Starting with version 6, npm introduced audit, which will warn about vulnerable packages:

npm audit

npm also introduced a simple way to upgrade the affected packages:

npm audit fix

There are several other tools you can use to check your dependencies. A more comprehensive list can be found in Vulnerable Dependency Management CS.

Do not use dangerous functions

There are some JavaScript functions that are dangerous and should only be used where necessary or unavoidable. The first example is the eval() function. This function takes a string argument and executes it as any other JavaScript source code. Combined with user input, this behavior inherently leads to remote code execution vulnerability. Similarly, calls to child_process.exec are also very dangerous. This function acts as a bash interpreter and sends its arguments to /bin/sh. By injecting input to this function, attackers can execute arbitrary commands on the server.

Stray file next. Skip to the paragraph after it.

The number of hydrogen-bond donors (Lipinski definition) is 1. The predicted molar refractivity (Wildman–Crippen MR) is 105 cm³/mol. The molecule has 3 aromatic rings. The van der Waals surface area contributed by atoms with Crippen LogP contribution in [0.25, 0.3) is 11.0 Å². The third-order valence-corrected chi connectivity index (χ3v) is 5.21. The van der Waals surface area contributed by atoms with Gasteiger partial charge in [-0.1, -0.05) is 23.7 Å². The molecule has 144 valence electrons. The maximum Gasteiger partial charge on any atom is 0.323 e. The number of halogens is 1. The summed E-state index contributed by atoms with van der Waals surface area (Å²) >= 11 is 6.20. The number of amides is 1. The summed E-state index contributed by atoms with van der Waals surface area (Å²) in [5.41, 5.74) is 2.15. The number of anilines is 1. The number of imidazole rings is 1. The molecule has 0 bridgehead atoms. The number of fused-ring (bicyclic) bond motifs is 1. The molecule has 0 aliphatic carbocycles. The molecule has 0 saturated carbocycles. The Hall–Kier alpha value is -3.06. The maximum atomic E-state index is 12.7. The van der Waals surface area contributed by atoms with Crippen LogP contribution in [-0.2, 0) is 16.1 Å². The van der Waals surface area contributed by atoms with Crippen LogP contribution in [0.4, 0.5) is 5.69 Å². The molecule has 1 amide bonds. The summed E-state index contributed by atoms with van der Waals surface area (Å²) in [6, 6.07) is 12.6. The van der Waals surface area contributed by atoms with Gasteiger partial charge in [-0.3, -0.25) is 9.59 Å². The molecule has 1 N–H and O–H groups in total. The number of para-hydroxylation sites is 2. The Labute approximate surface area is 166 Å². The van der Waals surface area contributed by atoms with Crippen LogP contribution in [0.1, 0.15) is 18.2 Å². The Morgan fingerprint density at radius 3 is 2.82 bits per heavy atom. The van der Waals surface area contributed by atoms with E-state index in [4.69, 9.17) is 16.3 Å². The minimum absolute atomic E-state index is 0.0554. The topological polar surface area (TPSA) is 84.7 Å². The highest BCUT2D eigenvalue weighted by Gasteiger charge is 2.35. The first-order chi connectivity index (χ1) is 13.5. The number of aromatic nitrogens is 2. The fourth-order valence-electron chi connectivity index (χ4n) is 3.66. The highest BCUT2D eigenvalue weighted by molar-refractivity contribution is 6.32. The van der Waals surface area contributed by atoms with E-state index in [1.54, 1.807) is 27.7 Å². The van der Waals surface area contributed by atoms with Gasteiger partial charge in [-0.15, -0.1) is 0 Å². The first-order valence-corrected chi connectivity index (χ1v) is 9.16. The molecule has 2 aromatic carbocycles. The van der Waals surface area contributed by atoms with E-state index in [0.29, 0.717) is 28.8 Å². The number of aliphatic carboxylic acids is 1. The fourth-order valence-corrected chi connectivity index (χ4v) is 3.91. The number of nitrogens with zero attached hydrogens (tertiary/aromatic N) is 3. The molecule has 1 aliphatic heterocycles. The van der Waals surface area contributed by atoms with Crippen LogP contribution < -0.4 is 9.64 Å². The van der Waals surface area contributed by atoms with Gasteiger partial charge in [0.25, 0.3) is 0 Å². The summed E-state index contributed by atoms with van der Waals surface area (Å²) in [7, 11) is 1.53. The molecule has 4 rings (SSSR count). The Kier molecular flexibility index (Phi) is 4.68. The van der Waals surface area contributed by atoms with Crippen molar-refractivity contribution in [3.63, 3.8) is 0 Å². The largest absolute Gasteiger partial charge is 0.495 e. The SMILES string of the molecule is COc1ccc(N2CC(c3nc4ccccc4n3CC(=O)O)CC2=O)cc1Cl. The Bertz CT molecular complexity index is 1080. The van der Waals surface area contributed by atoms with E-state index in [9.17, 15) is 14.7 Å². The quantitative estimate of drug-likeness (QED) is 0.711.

In addition to these functions, some modules require special care when being used. As an example, fs module handles filesystem operations. However, if improperly sanitized user input is fed into this module, your application may become vulnerable to file inclusion and directory traversal vulnerabilities. Similarly, vm module provides APIs for compiling and running code within V8 Virtual Machine contexts. Since it can perform dangerous actions by nature, it should be used within a sandbox.

It would not be fair to say that these functions and modules should not be used whatsoever, however, they should be used carefully especially when they use with user input. Also, there are some other functions that may render your application vulnerable.

Stay away from evil regexes

The Regular expression Denial of Service (ReDoS) is a Denial of Service attack, that exploits the fact that most Regular Expression implementations may reach extreme situations that cause them to work very slowly (exponentially related to input size). An attacker can then cause a program using a Regular Expression to enter these extreme situations and then hang for a very long time.